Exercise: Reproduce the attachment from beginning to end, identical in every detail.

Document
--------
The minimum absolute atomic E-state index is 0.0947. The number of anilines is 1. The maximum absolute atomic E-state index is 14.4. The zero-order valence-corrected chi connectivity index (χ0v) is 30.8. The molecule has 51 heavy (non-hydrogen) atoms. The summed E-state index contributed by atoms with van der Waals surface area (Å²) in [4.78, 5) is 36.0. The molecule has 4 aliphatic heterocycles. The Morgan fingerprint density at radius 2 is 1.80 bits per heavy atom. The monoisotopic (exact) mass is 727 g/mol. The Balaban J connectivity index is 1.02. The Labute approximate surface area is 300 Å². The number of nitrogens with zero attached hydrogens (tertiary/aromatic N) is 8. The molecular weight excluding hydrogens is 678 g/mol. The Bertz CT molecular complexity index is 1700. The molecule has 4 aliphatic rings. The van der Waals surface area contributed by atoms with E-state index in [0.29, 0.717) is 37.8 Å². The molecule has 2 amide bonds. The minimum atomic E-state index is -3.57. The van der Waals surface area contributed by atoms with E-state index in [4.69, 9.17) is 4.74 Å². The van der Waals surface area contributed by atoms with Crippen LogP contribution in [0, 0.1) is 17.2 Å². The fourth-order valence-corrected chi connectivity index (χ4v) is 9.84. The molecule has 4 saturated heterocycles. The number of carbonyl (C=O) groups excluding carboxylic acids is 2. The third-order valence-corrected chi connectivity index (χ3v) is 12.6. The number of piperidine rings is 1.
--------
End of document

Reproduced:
The minimum absolute atomic E-state index is 0.0947. The number of anilines is 1. The maximum absolute atomic E-state index is 14.4. The zero-order valence-corrected chi connectivity index (χ0v) is 30.8. The molecule has 51 heavy (non-hydrogen) atoms. The summed E-state index contributed by atoms with van der Waals surface area (Å²) in [4.78, 5) is 36.0. The molecule has 4 aliphatic heterocycles. The Morgan fingerprint density at radius 2 is 1.80 bits per heavy atom. The monoisotopic (exact) mass is 727 g/mol. The Balaban J connectivity index is 1.02. The Labute approximate surface area is 300 Å². The number of nitrogens with zero attached hydrogens (tertiary/aromatic N) is 8. The molecular weight excluding hydrogens is 678 g/mol. The Bertz CT molecular complexity index is 1700. The molecule has 4 aliphatic rings. The van der Waals surface area contributed by atoms with E-state index in [0.29, 0.717) is 37.8 Å². The molecule has 2 amide bonds. The minimum atomic E-state index is -3.57. The van der Waals surface area contributed by atoms with E-state index in [4.69, 9.17) is 4.74 Å². The van der Waals surface area contributed by atoms with Crippen LogP contribution in [0, 0.1) is 17.2 Å². The fourth-order valence-corrected chi connectivity index (χ4v) is 9.84. The molecule has 4 saturated heterocycles. The number of carbonyl (C=O) groups excluding carboxylic acids is 2. The third-order valence-corrected chi connectivity index (χ3v) is 12.6. The number of piperidine rings is 1.